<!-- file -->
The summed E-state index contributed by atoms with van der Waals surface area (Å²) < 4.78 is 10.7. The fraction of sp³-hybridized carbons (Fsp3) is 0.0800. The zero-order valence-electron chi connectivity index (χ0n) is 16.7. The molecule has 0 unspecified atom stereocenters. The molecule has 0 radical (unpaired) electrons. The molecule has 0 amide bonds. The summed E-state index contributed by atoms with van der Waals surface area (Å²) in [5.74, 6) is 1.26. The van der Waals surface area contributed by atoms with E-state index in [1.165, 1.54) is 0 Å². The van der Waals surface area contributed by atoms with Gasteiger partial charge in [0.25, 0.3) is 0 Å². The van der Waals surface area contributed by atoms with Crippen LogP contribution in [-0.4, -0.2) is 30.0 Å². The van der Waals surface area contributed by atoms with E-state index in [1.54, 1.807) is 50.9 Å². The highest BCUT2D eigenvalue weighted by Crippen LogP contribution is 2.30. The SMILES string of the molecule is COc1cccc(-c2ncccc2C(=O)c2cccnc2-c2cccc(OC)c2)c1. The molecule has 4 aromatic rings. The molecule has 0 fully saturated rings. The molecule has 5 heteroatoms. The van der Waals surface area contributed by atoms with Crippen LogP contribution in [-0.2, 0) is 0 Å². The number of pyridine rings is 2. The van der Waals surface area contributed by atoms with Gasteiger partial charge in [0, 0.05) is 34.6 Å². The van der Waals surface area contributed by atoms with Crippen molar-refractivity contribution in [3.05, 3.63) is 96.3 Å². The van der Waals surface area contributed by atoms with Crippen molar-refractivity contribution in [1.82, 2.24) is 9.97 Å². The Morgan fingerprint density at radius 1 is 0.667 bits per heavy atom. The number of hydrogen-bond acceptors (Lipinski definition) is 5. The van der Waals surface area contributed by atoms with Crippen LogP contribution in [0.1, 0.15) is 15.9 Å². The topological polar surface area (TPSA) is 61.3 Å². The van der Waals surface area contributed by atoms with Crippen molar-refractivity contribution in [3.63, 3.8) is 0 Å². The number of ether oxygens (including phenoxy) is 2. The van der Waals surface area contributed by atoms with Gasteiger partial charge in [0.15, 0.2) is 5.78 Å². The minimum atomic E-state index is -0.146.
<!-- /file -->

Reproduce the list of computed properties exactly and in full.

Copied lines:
The summed E-state index contributed by atoms with van der Waals surface area (Å²) < 4.78 is 10.7. The fraction of sp³-hybridized carbons (Fsp3) is 0.0800. The zero-order valence-electron chi connectivity index (χ0n) is 16.7. The molecule has 0 unspecified atom stereocenters. The molecule has 0 radical (unpaired) electrons. The molecule has 0 amide bonds. The summed E-state index contributed by atoms with van der Waals surface area (Å²) in [5.74, 6) is 1.26. The van der Waals surface area contributed by atoms with E-state index in [1.165, 1.54) is 0 Å². The van der Waals surface area contributed by atoms with Gasteiger partial charge in [0.25, 0.3) is 0 Å². The van der Waals surface area contributed by atoms with Crippen LogP contribution in [-0.4, -0.2) is 30.0 Å². The van der Waals surface area contributed by atoms with E-state index in [1.54, 1.807) is 50.9 Å². The highest BCUT2D eigenvalue weighted by Crippen LogP contribution is 2.30. The SMILES string of the molecule is COc1cccc(-c2ncccc2C(=O)c2cccnc2-c2cccc(OC)c2)c1. The molecule has 4 aromatic rings. The molecule has 0 fully saturated rings. The molecule has 5 heteroatoms. The van der Waals surface area contributed by atoms with Crippen LogP contribution in [-0.2, 0) is 0 Å². The number of pyridine rings is 2. The van der Waals surface area contributed by atoms with Gasteiger partial charge in [0, 0.05) is 34.6 Å². The van der Waals surface area contributed by atoms with Crippen molar-refractivity contribution in [3.05, 3.63) is 96.3 Å². The van der Waals surface area contributed by atoms with Crippen molar-refractivity contribution in [1.82, 2.24) is 9.97 Å². The Morgan fingerprint density at radius 1 is 0.667 bits per heavy atom. The number of hydrogen-bond acceptors (Lipinski definition) is 5. The van der Waals surface area contributed by atoms with Crippen LogP contribution in [0.1, 0.15) is 15.9 Å². The topological polar surface area (TPSA) is 61.3 Å². The van der Waals surface area contributed by atoms with Crippen molar-refractivity contribution in [3.63, 3.8) is 0 Å². The number of ether oxygens (including phenoxy) is 2. The van der Waals surface area contributed by atoms with Gasteiger partial charge in [0.15, 0.2) is 5.78 Å². The minimum atomic E-state index is -0.146.